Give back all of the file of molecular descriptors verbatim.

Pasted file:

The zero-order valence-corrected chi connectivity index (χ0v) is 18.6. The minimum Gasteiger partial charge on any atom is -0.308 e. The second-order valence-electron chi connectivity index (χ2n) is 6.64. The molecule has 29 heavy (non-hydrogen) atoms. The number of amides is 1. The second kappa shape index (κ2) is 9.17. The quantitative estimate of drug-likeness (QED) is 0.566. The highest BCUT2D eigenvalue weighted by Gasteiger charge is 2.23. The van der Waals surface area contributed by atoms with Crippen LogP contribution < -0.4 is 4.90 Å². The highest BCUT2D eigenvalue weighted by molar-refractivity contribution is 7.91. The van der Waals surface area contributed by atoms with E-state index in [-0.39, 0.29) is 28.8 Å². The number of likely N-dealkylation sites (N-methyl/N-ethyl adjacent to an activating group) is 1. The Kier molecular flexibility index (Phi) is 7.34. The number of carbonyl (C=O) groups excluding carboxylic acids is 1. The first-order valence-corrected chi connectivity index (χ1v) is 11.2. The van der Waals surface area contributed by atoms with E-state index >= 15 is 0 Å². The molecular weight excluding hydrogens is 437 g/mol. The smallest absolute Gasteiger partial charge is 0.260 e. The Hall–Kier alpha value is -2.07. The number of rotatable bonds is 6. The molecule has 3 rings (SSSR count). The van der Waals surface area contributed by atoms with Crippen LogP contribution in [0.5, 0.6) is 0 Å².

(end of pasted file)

The zero-order valence-corrected chi connectivity index (χ0v) is 18.6. The minimum Gasteiger partial charge on any atom is -0.308 e. The second-order valence-electron chi connectivity index (χ2n) is 6.64. The molecule has 29 heavy (non-hydrogen) atoms. The number of amides is 1. The second kappa shape index (κ2) is 9.17. The quantitative estimate of drug-likeness (QED) is 0.566. The highest BCUT2D eigenvalue weighted by Gasteiger charge is 2.23. The van der Waals surface area contributed by atoms with Crippen LogP contribution < -0.4 is 4.90 Å². The highest BCUT2D eigenvalue weighted by molar-refractivity contribution is 7.91. The van der Waals surface area contributed by atoms with E-state index in [-0.39, 0.29) is 28.8 Å². The number of likely N-dealkylation sites (N-methyl/N-ethyl adjacent to an activating group) is 1. The Kier molecular flexibility index (Phi) is 7.34. The number of carbonyl (C=O) groups excluding carboxylic acids is 1. The first-order valence-corrected chi connectivity index (χ1v) is 11.2. The van der Waals surface area contributed by atoms with E-state index >= 15 is 0 Å². The molecular weight excluding hydrogens is 437 g/mol. The smallest absolute Gasteiger partial charge is 0.260 e. The Hall–Kier alpha value is -2.07. The number of rotatable bonds is 6. The molecule has 3 rings (SSSR count). The van der Waals surface area contributed by atoms with Crippen LogP contribution in [0.5, 0.6) is 0 Å².